Tenants in 'Worst Landlords' Bronx Buildings Take Wall Street — Not Their Landlord — to Court
Backed up by local pols, they're asking a judge today to force mortgage-holder Wells Fargo itself to take direct responsibility for, and shell out millions to fix, nearly 4,500 housing code violations.
The buildings are in foreclosure proceedings in Bronx Supreme Court after Milbank, run by L.A. brothers Aaron and Solyman Yashouafar, defaulted early last year on a $35 million mortgage. A court-appointed receiver is operating the buildings. But they have slid further into decay, say sources close to the situation, because Wells Fargo isn't forking up the cash to maintain them even at their previously poor level.
"The Milbank tenants have suffered the consequences of Wall Street's reckless lending practices for too long," Jonathan Levy, deputy director of the Legal Services-NYC Bronx Housing Unit, says. "The lenders must be held accountable for the costs of repairing the damage."
City Council Speaker Christine Quinn, Bronx Borough President Ruben Diaz Jr., and Council Member Fernando Cabrera conducted a press conference today with the tenants, their advocates at the Urban Homesteading Assistance Board, and their lawyers.
The new strategy, in this case a motion that's part of the foreclosure proceedings, could have wide-ranging impact on other overextended landlords that were able to get loans from reckless banks. If the court "holds the bank responsible," a Times story says, "the move could discourage other banks from entering foreclosure proceedings on other properties, leaving buildings to sink deeper into limbo."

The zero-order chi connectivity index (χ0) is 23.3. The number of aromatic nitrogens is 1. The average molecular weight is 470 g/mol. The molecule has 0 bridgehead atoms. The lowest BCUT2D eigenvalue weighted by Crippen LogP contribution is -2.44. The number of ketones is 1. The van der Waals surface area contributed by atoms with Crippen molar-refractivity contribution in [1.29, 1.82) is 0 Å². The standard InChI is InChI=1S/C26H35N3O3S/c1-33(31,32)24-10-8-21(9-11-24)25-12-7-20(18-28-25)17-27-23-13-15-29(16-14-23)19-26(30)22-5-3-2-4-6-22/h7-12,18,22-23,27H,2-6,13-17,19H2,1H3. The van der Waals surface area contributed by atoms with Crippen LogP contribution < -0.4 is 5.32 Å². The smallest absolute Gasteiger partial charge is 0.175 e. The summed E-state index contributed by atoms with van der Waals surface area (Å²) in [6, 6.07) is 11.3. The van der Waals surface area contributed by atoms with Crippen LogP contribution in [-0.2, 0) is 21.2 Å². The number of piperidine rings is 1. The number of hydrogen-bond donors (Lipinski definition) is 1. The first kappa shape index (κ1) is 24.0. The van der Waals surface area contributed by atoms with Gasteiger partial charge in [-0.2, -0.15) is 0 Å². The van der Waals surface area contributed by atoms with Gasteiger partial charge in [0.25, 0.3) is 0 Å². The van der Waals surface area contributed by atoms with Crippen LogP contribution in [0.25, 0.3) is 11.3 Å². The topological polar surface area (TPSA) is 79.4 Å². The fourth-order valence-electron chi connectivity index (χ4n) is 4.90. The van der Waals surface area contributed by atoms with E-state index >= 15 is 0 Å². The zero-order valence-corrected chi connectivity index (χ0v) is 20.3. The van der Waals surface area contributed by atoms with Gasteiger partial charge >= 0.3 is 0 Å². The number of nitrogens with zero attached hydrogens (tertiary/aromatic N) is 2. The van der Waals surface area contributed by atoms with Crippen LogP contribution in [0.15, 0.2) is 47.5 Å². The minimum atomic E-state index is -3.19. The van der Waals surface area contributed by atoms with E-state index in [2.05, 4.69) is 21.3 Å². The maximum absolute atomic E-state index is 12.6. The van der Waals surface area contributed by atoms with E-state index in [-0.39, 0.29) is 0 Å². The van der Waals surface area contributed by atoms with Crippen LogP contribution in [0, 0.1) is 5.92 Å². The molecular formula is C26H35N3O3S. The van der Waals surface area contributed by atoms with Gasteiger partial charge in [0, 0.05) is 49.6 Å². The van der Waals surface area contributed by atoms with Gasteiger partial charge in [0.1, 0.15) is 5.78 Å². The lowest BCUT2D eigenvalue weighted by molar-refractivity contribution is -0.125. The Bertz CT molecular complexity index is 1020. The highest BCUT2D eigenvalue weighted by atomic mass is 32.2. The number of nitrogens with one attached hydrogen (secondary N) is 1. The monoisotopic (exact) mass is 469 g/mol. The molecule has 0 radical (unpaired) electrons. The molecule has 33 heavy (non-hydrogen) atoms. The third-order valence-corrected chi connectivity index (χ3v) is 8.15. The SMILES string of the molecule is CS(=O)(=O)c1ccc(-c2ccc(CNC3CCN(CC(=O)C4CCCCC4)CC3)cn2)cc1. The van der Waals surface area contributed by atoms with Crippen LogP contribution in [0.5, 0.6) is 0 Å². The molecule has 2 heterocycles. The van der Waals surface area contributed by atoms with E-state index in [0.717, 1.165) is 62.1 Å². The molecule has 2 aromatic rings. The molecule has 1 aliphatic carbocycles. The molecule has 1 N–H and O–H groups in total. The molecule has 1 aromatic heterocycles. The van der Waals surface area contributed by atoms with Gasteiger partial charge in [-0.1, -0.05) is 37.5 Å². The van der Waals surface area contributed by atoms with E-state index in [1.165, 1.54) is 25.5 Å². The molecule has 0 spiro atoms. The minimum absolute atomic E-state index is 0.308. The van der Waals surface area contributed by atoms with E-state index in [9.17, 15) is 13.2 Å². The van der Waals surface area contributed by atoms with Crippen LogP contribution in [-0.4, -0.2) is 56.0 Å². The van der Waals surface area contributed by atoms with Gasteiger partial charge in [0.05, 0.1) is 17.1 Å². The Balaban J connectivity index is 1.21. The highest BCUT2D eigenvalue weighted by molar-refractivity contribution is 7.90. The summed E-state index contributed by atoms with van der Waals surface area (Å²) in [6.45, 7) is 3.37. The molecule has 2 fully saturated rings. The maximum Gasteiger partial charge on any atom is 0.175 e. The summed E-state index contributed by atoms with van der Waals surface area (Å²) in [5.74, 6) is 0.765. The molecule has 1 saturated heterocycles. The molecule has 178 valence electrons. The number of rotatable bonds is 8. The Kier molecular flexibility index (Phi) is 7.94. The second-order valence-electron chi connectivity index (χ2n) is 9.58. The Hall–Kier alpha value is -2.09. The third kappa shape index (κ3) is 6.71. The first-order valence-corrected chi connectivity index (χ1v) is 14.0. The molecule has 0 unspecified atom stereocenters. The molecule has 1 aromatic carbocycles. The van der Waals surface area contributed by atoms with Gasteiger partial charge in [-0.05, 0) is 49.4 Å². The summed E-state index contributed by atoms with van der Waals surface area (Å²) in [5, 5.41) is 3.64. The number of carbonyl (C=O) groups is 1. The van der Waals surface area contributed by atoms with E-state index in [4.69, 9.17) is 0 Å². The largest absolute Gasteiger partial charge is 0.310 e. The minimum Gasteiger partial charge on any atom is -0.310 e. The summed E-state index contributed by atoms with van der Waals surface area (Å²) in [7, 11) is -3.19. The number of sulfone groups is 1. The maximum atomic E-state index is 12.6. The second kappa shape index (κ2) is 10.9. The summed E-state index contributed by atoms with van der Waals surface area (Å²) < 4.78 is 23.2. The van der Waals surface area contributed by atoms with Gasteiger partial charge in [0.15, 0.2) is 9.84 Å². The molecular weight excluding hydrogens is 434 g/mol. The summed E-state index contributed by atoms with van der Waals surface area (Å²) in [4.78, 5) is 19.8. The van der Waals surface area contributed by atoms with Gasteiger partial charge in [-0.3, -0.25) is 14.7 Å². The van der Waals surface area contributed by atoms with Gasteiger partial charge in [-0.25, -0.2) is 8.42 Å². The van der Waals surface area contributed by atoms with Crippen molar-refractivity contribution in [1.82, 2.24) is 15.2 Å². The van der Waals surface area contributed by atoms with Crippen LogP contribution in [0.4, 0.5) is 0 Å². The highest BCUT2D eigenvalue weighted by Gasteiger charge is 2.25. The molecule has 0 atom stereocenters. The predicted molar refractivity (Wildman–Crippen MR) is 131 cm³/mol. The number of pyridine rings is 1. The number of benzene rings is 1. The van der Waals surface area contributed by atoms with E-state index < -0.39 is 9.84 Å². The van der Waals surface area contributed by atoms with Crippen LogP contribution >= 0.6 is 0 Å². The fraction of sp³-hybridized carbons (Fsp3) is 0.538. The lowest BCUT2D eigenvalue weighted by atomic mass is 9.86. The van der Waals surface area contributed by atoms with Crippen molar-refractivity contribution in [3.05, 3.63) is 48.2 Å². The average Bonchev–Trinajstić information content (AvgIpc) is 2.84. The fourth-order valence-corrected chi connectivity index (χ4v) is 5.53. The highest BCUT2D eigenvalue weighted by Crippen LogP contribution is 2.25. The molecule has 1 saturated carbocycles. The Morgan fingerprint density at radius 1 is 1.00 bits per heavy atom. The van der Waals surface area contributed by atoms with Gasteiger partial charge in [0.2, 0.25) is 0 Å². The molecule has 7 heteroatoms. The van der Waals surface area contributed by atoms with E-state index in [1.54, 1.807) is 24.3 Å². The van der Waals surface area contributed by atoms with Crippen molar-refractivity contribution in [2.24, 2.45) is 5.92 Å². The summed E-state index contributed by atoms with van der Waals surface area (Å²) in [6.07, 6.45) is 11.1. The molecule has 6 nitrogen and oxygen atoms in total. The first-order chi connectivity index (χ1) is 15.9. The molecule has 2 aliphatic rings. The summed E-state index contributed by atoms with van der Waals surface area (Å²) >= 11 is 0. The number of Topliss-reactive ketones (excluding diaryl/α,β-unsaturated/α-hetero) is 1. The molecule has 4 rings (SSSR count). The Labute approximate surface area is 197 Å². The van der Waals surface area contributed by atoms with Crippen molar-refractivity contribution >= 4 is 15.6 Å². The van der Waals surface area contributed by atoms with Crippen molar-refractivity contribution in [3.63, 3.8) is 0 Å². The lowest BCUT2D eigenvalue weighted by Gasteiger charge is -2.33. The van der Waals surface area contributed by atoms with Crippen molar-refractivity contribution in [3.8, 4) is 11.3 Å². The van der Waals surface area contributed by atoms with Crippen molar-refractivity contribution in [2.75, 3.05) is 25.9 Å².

The Milbank buildings could hardly sink any deeper. The buildings are "unlivable," tenants say, and the Voice's own on-site inspection backs that up.
The mortgage holder is technically a $3 billion commercial mortgage-backed security trust controlled by Wells Fargo and loan-servicer LNR Partners Inc. After Milbank defaulted, the trust started foreclosure proceedings. The Yashouafar brothers held the buildings for barely two years before defaulting on their loan. They also own other buildings in the Bronx.
A few months ago, Joe Cicciu, the court-appointed receiver, told the Voice, "It's triage, you know? I almost feel like I'm on a battlefield with the wounded coming in. Not everyone is shot up, sometimes these are only flesh wounds. So we go to some of those apartments and try to fix things, patch things up, to give people a chance to live in decent apartments. But for people with the collapsing ceilings, we are trying to relocate them into vacant units. The problem is, most of the vacant units need a gut renovation! And we don't have the dollars for that anymore."
This new court action doesn't name a dollar figure, but Cicciu previously told the Voice, "If we're talking about bringing the buildings up to the quality that they are supposed to be, then we're talking about tens of millions of dollars."